Breast Cancer Control Policy – 3. Access to Care
Cancer Alliance Advocacy Toolkit
KNOW YOUR RIGHTS: YOU ARE NOW ENTITLED TO ACCESS DEDICATED BREAST UNITS TO ENSURE EARLY DETECTION AND INTERVENTION TO SECURE IMPROVED SURVIVAL RATES AMONG BREAST CANCER PATIENTS.
“Limited resource settings with weak health systems where the majority of women are diagnosed in late stages should prioritise early diagnosis programmes based on awareness of early signs and symptoms and prompt referral to diagnosis and treatment.” – World Health Organisation (WHO)1
With resources and expertise variable across health facilities – so impacting the achievement of standard levels of care for all breast cancer patients – the new policy calls for Regional Breast Units (RBUs) to be set up at all regional hospitals. In addition, the most appropriate facilities must be identified for the establishment of Specialist Breast Units (SBUs) to create a network of care that combats treatment delays, while ensuring the best use of available resources.
The SBUs are the third link in the referral pathway chain – after primary healthcare clinics and district hospitals, and before Provincial Oncology Units (PCUs) at tertiary hospitals. The POUs are where multidisciplinary teams meet to secure rapid bidirectional referral of patient information, which is critical to prevent inappropriate appointments or delays. 2
REFERRAL CARE PATHWAYS
WHY ARE THESE BREAST UNITS SO IMPORTANT IN THE OVERALL BREAST CANCER CONTROL INITIATIVE?
Early detection and intervention is critical for improved survival rates amongst breast cancer patients, which makes it crucial to avoid any delays in assessing patients. This, in turn, means utilising what resources South Africa does have in the best way possible.
Timely access to care is Key Area 2 of the new policy, and stipulates that both RBUs and SBUs must meet the minimum requirements to accurately diagnose both benign and malignant breast cancer. For this, the policy says they must meet minimum staffing and equipment guidelines to ensure optimal treatment. 3
In short, the Breast Units will help ensure you get:
- Timely diagnosis.
- Appropriate and rapid intervention, whether you have benign or malignant breast cancer disease. This could include breast surgery, radiology or pathology.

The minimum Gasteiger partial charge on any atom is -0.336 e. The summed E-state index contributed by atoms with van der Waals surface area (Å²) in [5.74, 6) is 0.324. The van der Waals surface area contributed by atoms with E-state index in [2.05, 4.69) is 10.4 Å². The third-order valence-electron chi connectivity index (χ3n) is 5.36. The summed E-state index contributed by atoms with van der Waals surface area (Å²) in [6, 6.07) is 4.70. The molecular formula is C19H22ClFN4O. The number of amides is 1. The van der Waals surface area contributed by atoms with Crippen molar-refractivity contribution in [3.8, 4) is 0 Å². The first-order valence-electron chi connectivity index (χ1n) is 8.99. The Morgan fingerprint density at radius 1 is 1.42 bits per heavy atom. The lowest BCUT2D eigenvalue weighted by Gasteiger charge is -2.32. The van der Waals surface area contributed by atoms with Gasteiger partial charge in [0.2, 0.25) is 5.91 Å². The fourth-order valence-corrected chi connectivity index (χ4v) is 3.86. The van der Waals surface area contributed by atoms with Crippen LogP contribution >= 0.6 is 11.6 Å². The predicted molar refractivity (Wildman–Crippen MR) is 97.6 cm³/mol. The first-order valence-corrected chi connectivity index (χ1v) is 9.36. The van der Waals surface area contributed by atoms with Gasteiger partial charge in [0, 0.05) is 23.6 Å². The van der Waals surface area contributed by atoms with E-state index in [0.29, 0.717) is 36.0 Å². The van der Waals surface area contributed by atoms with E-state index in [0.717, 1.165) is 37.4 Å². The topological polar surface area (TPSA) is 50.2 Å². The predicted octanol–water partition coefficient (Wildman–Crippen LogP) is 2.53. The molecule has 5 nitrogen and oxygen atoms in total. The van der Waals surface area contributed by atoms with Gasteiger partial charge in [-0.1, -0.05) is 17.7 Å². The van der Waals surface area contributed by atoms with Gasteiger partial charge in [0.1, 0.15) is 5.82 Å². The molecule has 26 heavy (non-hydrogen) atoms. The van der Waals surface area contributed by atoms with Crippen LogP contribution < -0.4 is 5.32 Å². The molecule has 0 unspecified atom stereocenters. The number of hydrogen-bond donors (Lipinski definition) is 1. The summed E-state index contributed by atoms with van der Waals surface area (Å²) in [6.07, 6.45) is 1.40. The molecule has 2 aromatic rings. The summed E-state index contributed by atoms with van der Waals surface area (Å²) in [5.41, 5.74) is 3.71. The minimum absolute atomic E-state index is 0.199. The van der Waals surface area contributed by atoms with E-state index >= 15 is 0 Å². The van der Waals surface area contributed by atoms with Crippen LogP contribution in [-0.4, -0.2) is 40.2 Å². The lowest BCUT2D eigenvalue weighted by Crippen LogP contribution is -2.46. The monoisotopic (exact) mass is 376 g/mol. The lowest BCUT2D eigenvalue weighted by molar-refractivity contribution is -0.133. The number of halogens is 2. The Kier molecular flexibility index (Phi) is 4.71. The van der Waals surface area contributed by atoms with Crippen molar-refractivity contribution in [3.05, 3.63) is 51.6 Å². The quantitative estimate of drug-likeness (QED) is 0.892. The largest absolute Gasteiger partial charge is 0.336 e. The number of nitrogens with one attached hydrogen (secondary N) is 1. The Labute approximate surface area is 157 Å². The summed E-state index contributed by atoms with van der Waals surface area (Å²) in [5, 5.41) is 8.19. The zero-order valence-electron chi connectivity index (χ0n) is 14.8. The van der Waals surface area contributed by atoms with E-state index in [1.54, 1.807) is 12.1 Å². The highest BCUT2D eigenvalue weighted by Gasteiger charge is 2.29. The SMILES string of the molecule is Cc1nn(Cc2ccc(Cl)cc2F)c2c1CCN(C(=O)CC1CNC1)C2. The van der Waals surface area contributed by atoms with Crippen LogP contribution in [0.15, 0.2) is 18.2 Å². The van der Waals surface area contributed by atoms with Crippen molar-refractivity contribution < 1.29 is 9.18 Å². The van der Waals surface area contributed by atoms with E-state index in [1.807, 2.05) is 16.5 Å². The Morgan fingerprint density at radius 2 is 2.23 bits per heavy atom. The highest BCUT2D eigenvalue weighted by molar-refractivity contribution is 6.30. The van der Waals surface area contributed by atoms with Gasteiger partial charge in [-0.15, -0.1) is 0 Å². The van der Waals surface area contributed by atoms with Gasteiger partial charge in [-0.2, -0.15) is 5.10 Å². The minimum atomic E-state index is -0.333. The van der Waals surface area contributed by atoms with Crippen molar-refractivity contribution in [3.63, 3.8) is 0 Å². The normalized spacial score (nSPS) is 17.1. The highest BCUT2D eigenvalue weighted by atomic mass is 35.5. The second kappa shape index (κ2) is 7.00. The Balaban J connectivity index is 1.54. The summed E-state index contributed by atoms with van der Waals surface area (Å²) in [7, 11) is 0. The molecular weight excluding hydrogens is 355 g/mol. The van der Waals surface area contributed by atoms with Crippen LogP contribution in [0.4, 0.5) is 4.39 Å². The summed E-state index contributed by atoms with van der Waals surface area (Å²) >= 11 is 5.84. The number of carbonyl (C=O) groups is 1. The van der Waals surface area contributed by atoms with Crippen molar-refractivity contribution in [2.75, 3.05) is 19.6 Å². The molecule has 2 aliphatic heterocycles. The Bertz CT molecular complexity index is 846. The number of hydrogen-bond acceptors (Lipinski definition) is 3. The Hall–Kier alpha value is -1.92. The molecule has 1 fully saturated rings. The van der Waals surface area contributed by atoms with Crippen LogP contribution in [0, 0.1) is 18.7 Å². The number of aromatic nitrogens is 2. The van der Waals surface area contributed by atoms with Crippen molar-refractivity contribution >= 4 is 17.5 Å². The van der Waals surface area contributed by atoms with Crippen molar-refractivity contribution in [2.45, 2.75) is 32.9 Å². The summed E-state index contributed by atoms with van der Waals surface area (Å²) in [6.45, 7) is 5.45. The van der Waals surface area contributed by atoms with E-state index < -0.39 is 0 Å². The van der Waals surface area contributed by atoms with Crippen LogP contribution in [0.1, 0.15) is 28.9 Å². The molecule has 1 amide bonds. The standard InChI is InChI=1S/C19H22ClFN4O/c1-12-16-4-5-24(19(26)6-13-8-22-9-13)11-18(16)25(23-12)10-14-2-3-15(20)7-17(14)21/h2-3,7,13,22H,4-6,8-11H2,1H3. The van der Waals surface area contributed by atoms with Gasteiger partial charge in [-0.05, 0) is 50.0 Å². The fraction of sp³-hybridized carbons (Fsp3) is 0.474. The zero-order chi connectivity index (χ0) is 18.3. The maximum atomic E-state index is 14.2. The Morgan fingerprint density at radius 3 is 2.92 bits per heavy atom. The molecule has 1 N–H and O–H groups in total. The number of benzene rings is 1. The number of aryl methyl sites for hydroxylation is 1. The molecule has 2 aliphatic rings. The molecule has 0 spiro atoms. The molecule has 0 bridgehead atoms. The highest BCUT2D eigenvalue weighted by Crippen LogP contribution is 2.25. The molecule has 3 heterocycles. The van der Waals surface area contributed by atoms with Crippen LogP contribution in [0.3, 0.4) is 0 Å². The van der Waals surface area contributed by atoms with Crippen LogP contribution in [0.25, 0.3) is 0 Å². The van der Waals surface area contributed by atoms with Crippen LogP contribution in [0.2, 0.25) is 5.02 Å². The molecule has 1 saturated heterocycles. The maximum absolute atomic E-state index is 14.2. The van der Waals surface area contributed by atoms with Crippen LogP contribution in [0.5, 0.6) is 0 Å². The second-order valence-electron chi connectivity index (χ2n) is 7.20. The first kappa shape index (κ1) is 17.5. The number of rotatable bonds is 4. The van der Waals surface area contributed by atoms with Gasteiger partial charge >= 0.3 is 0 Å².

Another very important aim is to improve overall breast care management by doing the following:
- Improving skills at Primary Health Care and district hospital level.
- Ensuring survivorship support for patients.
- Co-ordinating care and providing palliative care where necessary.
- Auditing and documenting your personal care pathway so there’s no chance you’ll get “lost” in the system. 4
The policy warns that patient care is jeopardised by the existing lengthy pathways in the continuum of cancer care. The new system secures the imperative timeous movement through the process, from screening and early detection, to treatment (radiotherapy, chemotherapy, surgery or palliative). If you present with advanced breast cancer disease, you will be referred directly to an SBU after passing through an RBU. 5
WHAT CARE CAN YOU EXPECT TO RECEIVE AT THESE BREAST UNITS?
Clear minimum packages for care are defined in the policy, and include:
- Biopsy where necessary.
- Relevant breast surgery.
- Access to an oncologist.
- Access to relevant radiation treatment.
- Access to relevant chemotherapy.
WHAT IS THE DIFFERENCE BETWEEN RBUS AND SBUS?
- RBUs must meet the minimum standards, with the required staffing and equipment, to accurately diagnose benign and malignant disease.
- You must then be referred within 1 to 62 days to a specialist breast unit (SBU) for Specialist Breast Assessment (SBA) if applicable.
WHAT WILL YOUR ASSESSMENT INCLUDE?